At 246 square feet, the Sky Suites are basically just a bigger standard balcony cabin -- but they do have roomier balconies (69 or 179 square feet depending on location), a bit more space and a very lovely marble bathroom with a big soaking tub.
The Century Suite is very much like the Sky Suite, though interestingly, it's slightly smaller (190 square feet with a 35-square-foot balcony). The big difference? It comes with a DVD player and sumptuous bathroom.
The eight 537-square-foot Royal Suites are more of what you expect in a suite -- with a separate living and sleeping area (divided by a huge 42-inch flat-screen television on both the living room and bedroom sides), along with DVD and CD players. There's also a small dining room -- part of the L-shaped configuration of the living area. The bathroom is divine, with separate tub (whirlpool) and shower, lots 'o marble, and a walk in-closet with a little vanity. The suites come with a lovely long balcony (94 square feet) with plush furnishings, teak instead of the standard metal-mesh stuff, and plump chair cushions.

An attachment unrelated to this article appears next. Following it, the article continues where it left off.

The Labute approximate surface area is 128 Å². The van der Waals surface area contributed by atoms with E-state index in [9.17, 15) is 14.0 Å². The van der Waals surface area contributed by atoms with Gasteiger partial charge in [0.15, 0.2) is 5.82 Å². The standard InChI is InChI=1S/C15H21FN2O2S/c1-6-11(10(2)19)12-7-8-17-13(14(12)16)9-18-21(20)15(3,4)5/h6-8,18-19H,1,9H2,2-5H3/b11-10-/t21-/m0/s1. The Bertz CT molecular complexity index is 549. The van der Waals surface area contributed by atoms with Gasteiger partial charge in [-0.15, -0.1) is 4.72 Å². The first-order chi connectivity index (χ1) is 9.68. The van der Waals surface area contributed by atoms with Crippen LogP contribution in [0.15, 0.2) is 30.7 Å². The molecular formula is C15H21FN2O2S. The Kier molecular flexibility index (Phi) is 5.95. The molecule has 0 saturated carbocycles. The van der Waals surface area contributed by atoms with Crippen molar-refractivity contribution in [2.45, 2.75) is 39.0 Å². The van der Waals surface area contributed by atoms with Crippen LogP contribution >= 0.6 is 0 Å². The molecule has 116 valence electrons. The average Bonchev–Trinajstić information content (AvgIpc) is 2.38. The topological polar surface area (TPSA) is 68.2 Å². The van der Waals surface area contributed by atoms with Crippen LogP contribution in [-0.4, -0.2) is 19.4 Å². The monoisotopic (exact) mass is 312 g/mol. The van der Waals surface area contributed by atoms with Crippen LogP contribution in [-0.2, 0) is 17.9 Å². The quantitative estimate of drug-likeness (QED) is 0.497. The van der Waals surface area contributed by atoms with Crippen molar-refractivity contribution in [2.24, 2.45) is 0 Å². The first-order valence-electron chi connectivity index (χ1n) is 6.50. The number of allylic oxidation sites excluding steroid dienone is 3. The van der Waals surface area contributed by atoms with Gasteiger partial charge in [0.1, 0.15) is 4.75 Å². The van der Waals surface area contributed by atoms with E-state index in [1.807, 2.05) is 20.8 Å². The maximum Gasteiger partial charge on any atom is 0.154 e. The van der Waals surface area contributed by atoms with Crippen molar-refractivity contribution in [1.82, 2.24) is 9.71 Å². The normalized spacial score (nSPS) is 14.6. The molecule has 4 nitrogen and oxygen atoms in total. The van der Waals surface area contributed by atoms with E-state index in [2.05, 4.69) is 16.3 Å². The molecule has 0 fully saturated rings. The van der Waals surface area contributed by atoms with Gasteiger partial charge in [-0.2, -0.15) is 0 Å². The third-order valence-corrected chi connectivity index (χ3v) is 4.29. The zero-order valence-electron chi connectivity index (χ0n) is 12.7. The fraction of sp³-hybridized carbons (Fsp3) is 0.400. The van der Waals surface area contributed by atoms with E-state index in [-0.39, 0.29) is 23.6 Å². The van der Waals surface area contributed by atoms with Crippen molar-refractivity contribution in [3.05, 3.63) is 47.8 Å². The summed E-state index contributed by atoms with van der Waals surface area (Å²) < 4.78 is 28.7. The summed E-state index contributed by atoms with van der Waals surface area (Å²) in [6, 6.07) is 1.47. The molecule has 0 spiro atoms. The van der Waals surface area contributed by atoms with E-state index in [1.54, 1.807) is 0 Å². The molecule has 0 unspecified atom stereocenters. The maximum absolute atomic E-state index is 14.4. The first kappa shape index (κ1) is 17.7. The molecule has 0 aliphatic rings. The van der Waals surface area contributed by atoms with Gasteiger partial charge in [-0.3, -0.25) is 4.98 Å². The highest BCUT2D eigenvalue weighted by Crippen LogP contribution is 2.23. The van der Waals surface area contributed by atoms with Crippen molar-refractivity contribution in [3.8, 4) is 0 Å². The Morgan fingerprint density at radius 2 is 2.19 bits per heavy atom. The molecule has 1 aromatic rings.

The Penthouse Suite -- there are two -- is the piece de resistance. At roughly double the size of the Royals, these feature a separate bedroom and living room, huge bathroom, guest powder room, walk-in closet, Bose electronic equipment, a dining room with butler's pantry and wet bar, and, on the verandah ... a whirlpool. Interestingly, while the suites themselves measure a generous 1,101 square feet, the balconies, at 118 square feet, are actually smaller than, er, smaller suites.
All suite passengers are entitled to butler service. Typically, butlers deliver cruise-sized newspapers, full meals and afternoon tea. They also provide shoeshine service, and booking assistance in Murano and the AquaSpa.
Century has seven wheelchair accessible oceanview cabins, one inside stateroom and two Sky Suites. Accessible staterooms are placed on centrally located floors and within close proximity to key destinations, such as guest relations, elevators and reception areas.